GF Brewing with Chestnuts
After discovering that I had a pretty severe gluten intolerance six months ago I went into a little mini-depression on the realization this news meant that I could no longer safely consume one of the little indulgences that I enjoyed most in this world: wonderful, malty craft and home brews! In fact, when I learned my fate wrt gluten I had a nice lemon summer ale (aka a gluten bomb) in primary. Yikes..... (at least the guests will be taken care of for a while)
I spent a few weeks tasting all of the commercially-available gluten free brews I could find (Bards, Red Bridge, Greene's, St. Peter's). All of them were drinkable in my opinion (Bards and St. Peter's were my favs), but none really met what I preferred in a beer... plus I just wanted more control over the situation. I wanted the freedom that we have as homebrewers: consuming beer styles limited only to our imaginations!
So I took a dive into research mode... Gluten free brewing is obviously still in its infancy and it seemed everyone was focused on one grain: sorghum, but had the same complaints about beer made from it... that it had a bit of a funny citrus-ish aftertaste.
My first beer was purely sorghum-based and I thought it was certainly drinkable... but it had the telltale citrus-like aftertaste of sorghum and just didn't taste or seem that interesting to be honest. Over the coming few months I tried a few different types of homebrews sans gluten... all based on sorghum, but including different grains like Millet and Buckwheat. None really were even drinkable to be honest!...
Then from a google search I stumbled upon a a list of grains that also included other things like nuts and had a starch profile (and nutritional info) alongside in the same spreadsheet. I think it was used for substituting ingredients in baking, but I happened to glance at the line for chestnuts just below that of malted barley and - wallah - a similar makeup!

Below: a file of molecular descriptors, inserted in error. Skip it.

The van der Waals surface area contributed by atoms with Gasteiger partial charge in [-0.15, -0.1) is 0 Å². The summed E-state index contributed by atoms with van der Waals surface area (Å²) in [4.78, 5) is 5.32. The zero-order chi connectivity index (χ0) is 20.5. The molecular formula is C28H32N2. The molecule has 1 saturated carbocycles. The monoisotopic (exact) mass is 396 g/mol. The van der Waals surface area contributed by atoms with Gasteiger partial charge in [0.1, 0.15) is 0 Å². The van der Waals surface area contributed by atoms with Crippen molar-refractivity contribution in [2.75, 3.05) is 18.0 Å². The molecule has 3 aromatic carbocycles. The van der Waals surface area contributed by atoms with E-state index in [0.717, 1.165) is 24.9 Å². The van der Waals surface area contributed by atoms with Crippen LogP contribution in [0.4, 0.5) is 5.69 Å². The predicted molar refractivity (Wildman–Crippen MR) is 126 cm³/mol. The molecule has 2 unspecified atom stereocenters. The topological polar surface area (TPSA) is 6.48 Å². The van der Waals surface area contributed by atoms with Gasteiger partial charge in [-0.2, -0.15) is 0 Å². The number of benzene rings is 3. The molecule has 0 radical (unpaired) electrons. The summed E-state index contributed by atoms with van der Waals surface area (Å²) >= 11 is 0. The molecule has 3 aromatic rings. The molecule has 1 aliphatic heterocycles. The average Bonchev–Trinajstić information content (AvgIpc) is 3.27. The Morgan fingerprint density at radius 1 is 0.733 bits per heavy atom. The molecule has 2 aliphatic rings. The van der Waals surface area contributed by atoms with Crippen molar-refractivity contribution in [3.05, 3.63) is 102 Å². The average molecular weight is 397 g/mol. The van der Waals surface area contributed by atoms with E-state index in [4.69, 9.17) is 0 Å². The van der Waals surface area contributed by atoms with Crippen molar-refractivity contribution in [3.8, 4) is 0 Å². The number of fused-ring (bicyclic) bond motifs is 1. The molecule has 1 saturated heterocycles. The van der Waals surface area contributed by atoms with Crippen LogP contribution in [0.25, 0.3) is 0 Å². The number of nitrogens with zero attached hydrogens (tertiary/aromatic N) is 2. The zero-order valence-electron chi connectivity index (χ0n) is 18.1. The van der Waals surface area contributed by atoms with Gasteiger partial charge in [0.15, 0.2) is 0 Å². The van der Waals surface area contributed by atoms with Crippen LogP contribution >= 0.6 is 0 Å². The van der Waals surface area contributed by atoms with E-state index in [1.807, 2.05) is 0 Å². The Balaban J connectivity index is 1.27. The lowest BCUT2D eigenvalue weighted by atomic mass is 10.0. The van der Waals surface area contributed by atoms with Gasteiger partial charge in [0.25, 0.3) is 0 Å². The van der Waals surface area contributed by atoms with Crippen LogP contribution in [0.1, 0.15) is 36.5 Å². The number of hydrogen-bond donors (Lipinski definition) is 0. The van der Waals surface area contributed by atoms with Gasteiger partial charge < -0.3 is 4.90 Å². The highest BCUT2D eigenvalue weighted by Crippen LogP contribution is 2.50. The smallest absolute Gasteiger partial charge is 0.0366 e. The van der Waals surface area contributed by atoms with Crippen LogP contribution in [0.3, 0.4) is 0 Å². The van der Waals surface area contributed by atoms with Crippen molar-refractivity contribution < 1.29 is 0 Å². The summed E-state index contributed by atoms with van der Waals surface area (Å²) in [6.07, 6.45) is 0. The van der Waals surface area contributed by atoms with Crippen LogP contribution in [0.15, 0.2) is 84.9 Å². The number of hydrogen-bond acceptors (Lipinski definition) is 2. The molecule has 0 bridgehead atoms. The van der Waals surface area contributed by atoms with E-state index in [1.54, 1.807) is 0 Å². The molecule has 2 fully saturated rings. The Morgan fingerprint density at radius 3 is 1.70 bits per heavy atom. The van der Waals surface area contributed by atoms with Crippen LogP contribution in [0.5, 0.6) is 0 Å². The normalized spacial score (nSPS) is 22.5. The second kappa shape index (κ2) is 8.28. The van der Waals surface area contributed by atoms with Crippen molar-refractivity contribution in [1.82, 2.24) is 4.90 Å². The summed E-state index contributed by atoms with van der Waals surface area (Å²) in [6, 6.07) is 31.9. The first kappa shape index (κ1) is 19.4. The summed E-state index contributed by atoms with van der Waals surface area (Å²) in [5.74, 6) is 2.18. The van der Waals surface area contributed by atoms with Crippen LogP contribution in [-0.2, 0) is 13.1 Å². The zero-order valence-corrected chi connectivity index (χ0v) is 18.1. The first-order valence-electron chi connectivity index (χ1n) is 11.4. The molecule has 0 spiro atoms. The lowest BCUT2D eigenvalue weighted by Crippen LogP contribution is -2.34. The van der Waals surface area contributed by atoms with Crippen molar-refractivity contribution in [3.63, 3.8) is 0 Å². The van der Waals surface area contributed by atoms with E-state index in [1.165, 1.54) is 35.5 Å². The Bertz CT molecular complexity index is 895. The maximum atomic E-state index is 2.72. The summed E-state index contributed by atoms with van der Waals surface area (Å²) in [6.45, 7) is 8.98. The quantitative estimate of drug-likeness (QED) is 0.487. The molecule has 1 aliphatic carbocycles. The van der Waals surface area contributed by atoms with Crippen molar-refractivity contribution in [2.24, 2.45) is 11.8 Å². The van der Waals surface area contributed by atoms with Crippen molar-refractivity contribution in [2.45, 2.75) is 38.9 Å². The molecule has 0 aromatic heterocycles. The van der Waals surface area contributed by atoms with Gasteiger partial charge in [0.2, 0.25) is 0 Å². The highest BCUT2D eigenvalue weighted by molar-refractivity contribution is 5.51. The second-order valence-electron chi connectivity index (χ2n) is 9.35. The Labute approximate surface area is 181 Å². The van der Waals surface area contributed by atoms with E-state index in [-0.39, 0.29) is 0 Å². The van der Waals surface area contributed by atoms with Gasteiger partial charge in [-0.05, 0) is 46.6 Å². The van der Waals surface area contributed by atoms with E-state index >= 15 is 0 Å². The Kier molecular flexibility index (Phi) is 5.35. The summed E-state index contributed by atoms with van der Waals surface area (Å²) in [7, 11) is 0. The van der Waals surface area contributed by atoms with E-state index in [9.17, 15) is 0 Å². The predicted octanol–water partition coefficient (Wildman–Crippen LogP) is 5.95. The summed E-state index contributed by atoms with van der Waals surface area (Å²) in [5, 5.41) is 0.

So I started mixing up google search terms to see if anyone (anywhere in the world) used chestnuts in beer brewing. I found chestnuts mixed in with barley in beers in france and brazil, which was encouraging, but it wasn't until I found an article by "bella online" about a little chestnut grower in the pacific northwest experimenting with chestnuts to make gluten-free beer (http://www.bellaonline.com/articles/art38250.asp) that I started to really get excited. Although the article only included a base recipe to make mead, the grower's website included a rudimentary recipe for a base chestnut beer (http://www.chestnuttrails.com/pages/about-beer). Perfect.
Since reading that recipe I've made 4 beers from the chestnut chips Lee Williams sells at trail's end and 3 have far surpassed in beer-like flavor and quality any GF commercial beers I've had (one was too thin and bitter to keep ).
To date I've made an APA, IIPA, and have an American Cream Ale in primary as of this writing. I'm planning to try a lager next... and have chestnut chips on hand with variable toastings for several more batches of beer. I've used a little bit of sorghum and some corn sugar in all of my chestnut beers to increase gravity and I've put some other grains in to steep as well (namely buckwheat).